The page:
In short, she believes that puzzle mastery derives happiness from a player gaining insight. We can use these lessons in our own games by understanding what the player feels and is going through. She will expand on this as we go along.

3. Elements of a puzzle

Mechanics: Mechanics are the games verbs (a worlds rules and a players given abilities when interacting with the world). Verbs split down further into Homogenous (or system based) and Heterogenous (context based) mechanics. As an example of a Homogenous verb, imagine having a rope that you can always rely on to swing you from place to place (like in Legend of Zelda Wind Waker). It is something that you can always rely on to work consistently. As an example of Heterogenous verbs, imagine classic adventure point-and-click games. This is where you would have to use items with other items based on context.

Theme: Theme comprises of narrative and presentation. These details speak for themselves. However, she emphasizes the importance of keeping the theme coherent with the mechanics. Without both working in sync the player just wouldn’t understand what is going on.

Difficulty Dials: Arguably the most important aspect is controlling difficulty in your game. There are a few ways to solve this. Firstly, PLAYTEST OFTEN. This point cannot be emphasized enough because of how likely puzzle designers are to oversimplify their games difficulty. It is easy for us to think the puzzles aren’t hard simply because we made them. Fresh eyes would absolutely improve our games. Furthermore, you should think about the steps/time the player takes before feedback is given. We have to make sure they are given the appropriate feedback to let them know they’re on the right path.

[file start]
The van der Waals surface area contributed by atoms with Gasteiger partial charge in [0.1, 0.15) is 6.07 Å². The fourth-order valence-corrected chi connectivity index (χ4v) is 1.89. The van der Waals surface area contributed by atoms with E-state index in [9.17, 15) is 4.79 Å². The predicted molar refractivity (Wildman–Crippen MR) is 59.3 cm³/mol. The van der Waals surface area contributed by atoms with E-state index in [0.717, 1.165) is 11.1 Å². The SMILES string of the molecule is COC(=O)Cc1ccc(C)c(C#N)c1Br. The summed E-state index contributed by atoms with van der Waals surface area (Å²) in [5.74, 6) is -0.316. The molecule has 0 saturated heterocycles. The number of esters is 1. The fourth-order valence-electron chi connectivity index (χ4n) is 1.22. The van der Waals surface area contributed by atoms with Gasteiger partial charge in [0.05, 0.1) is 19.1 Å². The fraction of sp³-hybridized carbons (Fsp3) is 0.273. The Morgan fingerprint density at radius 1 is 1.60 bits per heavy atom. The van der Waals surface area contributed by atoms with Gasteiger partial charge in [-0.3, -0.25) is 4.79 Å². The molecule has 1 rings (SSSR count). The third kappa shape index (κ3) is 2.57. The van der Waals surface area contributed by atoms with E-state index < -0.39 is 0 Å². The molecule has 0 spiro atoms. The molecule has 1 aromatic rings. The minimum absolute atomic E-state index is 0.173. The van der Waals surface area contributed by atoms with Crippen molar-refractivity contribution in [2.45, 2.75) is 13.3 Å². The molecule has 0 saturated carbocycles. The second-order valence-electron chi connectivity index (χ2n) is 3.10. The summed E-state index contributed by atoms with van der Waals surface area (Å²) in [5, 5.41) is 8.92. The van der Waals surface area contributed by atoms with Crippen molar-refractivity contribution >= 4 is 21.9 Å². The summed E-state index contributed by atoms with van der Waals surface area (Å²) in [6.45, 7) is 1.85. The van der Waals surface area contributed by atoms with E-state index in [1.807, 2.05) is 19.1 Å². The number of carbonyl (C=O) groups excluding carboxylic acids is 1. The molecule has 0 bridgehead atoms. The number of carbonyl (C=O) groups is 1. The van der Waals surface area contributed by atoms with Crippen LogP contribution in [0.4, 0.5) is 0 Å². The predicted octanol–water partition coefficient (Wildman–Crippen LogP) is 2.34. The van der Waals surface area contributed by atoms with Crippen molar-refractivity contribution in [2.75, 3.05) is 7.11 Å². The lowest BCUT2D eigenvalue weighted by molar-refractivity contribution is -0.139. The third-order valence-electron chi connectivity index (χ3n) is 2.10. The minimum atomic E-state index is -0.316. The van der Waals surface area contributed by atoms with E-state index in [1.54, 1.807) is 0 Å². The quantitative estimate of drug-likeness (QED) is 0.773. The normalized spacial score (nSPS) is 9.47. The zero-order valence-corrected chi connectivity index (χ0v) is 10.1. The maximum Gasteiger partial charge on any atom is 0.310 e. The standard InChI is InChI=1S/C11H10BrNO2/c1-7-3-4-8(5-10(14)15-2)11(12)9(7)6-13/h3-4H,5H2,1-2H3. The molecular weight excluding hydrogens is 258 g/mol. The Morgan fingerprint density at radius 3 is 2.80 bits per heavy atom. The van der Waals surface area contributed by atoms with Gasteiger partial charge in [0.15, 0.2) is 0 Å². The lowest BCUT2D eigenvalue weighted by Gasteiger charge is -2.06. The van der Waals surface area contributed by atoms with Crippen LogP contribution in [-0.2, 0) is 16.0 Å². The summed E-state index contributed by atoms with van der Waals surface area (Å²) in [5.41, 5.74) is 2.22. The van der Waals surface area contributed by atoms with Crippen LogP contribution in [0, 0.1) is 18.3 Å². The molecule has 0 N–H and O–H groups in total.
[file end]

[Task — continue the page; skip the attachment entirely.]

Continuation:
Next, make sure you’re introducing players to new mechanics slowly. Always have a teacher level allowing players to explore the new mechanics at their own pace. Lastly, if you find the game too easy as well, you can dial up the difficulty by introducing new applications of existing mechanics. For example, in the witness, you have a sliding puzzle that is just reliant on the slider. It stays that way until you meet one in front of a large tree. Jonathon Blow (The Witness designer) introduces a new way of solving this puzzle, through seeing the tree behind the puzzle and solving it with the tree’s structure. 

The Witness Tree Puzzle
The Witness Tree Puzzle

Considerations: You always have to keep in mind your audience and the location of your puzzle within your game (will be expanded upon in the next point). However, in terms of what your audience wants, know that there is a spectrum: